2. Azzurra, ARG/ITA, Alberto and Pablo Roemmers, 163

 3. Platoon, GER, Harm Muller-Spreer, 168

4. Sled, USA, Takashi Okura, 168

5. Luna Rossa, ITA, Patrizio Bertelli, 175
6. Phoenix, RSA, Hasso/Tina Plattner, 189

7. Alegre, USA/GBR, Andy Soriano, 190
8. Provezza, TUR, Ergin Imre, 215 p.
9. Onda, BRA, Eduardo de Souza Ramos, 248

10. Gladiator, GBR, Tony Langley, 287

Ryan Seago Wins Detroit Cup
Photo by PhotoElement, Click on image for photo gallery.

WHAT Detroit, Michigan, USA: With impressive display of match race sailing over four days in the double Round Robin (14-4), Petit-Finals (3-0) and Finals (2-0), and in wind conditions ranging from drifting to scary, local-based Ryan Seago and his crew of Chris Cyr and Matt Graham have won the 11th edition of the Detroit Cup. Their win in this Grade 2 international event was among a field of ten teams from the USA, Australia and New Zealand and is the first victory of a team representing the host of the event, Bayview Yacht Club.

And while a veteran of four past Detroit Cups and the qualifying events leading to them, which he credits for his team's prowess in the Ultimate 20s used in this event, this is the first time Seago has captured the main prize.

Seago's decisive victories in the first-to-two point Final over rival Will Boulden from Australia were consistent with many of his performances all week: start strong to take an early lead, and extend to defend that lead throughout the match. Except for a tight concluding match with Semi-Final rival Chris Poole and his Riptide Racing team, Seago did just this well in today's warm and hazy 5-7 knot conditions for the Finals. Yet even in yesterday's brisk 12-20+ knot conditions, Seago and his team's showed mastery of the of the boat and the race courses set on the current-strewn Detroit River.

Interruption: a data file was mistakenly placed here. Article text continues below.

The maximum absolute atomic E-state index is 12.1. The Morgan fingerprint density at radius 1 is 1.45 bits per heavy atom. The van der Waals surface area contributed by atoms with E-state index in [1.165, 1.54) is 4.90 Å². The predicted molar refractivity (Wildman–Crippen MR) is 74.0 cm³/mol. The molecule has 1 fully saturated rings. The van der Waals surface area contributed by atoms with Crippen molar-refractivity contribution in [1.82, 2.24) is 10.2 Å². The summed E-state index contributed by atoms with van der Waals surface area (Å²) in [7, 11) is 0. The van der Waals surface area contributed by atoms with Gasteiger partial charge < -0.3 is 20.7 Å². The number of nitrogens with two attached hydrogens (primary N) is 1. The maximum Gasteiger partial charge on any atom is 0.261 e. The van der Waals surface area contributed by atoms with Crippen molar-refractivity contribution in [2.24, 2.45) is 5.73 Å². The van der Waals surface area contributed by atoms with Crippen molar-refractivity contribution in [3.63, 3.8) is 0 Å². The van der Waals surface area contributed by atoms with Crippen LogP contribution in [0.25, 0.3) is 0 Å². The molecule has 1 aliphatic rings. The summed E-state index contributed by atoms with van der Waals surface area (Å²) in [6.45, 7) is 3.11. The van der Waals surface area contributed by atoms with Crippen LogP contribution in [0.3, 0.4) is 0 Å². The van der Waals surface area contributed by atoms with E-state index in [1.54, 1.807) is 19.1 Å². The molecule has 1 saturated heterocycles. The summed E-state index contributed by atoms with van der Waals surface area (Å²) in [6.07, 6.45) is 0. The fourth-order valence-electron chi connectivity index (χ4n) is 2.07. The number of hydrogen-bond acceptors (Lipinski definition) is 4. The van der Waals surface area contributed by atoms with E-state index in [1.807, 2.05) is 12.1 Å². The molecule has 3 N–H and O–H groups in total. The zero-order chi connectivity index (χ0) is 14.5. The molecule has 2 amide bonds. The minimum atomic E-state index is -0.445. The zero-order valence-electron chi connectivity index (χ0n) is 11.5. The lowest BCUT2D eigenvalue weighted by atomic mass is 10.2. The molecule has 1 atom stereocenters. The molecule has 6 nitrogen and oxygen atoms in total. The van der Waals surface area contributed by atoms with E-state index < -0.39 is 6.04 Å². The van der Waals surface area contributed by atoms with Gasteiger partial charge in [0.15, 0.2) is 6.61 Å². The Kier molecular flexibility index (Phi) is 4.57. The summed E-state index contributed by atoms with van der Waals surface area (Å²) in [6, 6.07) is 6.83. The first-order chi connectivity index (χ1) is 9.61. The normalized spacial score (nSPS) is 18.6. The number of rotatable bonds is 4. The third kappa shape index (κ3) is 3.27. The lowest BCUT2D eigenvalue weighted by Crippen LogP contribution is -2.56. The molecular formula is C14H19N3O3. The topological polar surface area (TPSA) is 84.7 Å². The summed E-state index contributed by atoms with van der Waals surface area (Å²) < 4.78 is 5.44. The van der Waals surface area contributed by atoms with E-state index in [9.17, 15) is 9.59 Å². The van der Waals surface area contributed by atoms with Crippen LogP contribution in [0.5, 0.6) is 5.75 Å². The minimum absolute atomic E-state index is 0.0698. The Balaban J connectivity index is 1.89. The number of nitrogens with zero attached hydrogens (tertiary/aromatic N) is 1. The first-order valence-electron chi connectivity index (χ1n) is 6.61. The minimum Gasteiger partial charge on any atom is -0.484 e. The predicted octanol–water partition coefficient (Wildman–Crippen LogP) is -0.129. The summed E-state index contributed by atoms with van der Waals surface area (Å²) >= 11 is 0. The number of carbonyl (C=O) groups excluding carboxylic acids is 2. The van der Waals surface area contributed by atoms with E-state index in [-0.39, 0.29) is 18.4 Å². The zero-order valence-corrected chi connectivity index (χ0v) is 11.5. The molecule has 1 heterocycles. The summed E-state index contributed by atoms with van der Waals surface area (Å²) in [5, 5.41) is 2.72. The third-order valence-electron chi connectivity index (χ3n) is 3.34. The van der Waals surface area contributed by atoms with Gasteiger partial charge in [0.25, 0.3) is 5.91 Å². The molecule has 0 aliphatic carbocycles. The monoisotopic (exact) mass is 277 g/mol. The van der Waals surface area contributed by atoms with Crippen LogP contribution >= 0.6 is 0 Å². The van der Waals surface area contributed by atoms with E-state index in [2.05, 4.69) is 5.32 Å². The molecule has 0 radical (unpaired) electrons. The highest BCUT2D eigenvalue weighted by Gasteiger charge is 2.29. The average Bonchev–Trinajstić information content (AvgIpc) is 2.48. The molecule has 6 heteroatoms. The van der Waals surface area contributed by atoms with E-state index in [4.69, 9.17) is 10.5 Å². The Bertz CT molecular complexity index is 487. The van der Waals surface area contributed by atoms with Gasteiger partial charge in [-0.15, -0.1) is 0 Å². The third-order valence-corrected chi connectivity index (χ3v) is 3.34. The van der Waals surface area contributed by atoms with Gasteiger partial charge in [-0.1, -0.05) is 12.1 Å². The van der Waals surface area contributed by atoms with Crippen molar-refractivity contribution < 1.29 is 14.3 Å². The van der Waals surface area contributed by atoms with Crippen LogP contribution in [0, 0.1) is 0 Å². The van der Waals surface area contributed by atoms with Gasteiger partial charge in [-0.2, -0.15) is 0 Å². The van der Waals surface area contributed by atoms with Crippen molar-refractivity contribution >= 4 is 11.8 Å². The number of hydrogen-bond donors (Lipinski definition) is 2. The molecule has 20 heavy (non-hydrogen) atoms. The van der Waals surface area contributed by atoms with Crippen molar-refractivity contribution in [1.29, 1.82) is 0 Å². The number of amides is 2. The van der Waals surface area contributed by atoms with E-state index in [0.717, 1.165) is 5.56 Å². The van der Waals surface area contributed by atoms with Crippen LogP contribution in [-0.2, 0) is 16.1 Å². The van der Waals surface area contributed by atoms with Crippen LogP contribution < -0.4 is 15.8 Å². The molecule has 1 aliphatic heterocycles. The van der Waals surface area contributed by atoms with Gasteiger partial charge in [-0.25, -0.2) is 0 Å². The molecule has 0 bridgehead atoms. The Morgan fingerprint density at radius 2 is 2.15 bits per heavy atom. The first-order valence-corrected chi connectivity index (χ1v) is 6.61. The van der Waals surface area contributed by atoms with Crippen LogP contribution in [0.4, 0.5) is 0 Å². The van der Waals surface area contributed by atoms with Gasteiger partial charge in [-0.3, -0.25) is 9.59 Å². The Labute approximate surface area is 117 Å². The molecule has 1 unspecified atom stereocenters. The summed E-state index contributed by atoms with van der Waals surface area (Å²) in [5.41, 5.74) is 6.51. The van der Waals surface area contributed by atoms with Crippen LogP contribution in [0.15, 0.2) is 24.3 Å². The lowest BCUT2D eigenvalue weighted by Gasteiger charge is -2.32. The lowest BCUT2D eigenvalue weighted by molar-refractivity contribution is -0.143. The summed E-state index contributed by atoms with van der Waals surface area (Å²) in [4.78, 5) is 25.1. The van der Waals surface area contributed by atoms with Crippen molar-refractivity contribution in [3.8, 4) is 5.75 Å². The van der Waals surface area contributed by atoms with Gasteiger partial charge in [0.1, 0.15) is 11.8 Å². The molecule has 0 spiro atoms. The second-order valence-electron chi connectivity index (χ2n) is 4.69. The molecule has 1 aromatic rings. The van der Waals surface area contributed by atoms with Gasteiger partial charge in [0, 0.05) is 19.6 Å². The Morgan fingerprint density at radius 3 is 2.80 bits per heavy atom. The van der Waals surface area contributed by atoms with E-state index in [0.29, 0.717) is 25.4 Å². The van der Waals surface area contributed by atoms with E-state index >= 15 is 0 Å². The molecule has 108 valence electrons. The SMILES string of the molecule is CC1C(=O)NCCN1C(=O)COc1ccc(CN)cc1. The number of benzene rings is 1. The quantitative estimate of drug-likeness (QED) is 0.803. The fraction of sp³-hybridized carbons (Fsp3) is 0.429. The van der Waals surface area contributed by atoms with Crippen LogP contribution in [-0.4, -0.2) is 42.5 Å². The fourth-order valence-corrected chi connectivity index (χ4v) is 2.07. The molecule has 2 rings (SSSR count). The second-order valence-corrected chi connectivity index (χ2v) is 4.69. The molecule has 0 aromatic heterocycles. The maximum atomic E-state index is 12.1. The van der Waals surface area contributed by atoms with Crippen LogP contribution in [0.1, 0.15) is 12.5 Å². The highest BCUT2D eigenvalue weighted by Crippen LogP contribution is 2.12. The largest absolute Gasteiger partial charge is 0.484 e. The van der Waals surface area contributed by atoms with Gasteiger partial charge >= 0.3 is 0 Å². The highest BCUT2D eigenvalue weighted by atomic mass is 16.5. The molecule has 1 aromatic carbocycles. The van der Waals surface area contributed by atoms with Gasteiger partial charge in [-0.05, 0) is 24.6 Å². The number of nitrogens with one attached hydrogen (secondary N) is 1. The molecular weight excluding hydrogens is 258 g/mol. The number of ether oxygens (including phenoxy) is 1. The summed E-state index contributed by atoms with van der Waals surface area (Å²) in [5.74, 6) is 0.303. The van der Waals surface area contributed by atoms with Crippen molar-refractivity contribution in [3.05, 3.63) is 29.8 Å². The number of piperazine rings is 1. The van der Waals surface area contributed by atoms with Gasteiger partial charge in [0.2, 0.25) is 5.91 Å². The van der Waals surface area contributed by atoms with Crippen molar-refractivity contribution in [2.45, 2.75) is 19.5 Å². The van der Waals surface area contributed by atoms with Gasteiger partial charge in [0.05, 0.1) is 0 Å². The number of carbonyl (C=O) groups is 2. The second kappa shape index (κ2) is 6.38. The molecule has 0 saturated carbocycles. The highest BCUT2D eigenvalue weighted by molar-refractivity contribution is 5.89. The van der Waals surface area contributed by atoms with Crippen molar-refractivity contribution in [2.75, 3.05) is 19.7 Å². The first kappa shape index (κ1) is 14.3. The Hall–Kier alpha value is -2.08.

In the Petit-Finals, Poole took an early lead and held this until the final downwind run, when rival Nick Egnot-Johnson and his team from New Zealand managed to catch the Riptide Racing team and with the smallest overlap drive them past the corner of the course and lead them back to the finish.

Next stop on the Grade 2 USA Grand Slam tour is at Oakcliff Sailing Center, followed by the Thompson Cup at Seawhanaka YC, both in Oyster Bay, NY. Winner of the USA Grand Slam gets an invitation to the 2019 Grade 1 Congressional Cup in Long Beach, CA. -- Dobbs Davis

Final Results:
1. Ryan Seago (USA)
2. Will Boulton (AUS)
3. Nick Egnot-Johnson (NZL)
4. Chris Poole (USA)
5. James Wilson (NZL)
6. Pearson Potts (USA)
7. Finn Tapper (AUS)
8. William Curtiss (USA)
9. Clare Costanzo (AUS)
10. Will Cyr (USA)

Not just a (very) fast sailor
Seahorse The sheer extent of microplastic pollution in the world's oceans has been making global headlines. What you may not know is that a lot of the raw data behind the headlines was provided by one extremely busy woman

Google "microplastic pollution" and you'll be served up a dire litany of deeply-concerning articles about a type of pollution we didn't even know existed five years ago. Plastic in oceans has delivered a highprofile shaming of our poor ecological husbandry since the discovery in 1997 of the Great Garbage Patch in the North Pacific Gyre. What we now know is that this plastic breaks down into tiny fragments less than 5mm long and ocean currents distribute it so efficiently that there is not a single unpolluted patch of ocean left anywhere. And we know this distressing fact because of the innovative science programme launched and implemented by the Volvo Ocean Race 2017-18 – with Liz Wardley as a hands-on collector of some of these ubiquitous, yet elusive, plastic particles.

Wardley was the boat captain on the Volvo Ocean 65 Turn The Tide On Plastic, racing in the Volvo Ocean Race. During legs she collected samples and data for the race's science programme. This formed an important part of the Volvo Ocean Race sustainability programme developed with founding principal partner 11th Hour Racing to support UN Environment #CleanSeas, the race's official sustainability campaign.

Full article in the September issue of Seahorse

Double capsize on penultimate day of Extreme Sailing Series Cardiff
Cardiff Bay was alive with action today, as two boats capsized within moments of each other on the Extreme Sailing Series racecourse.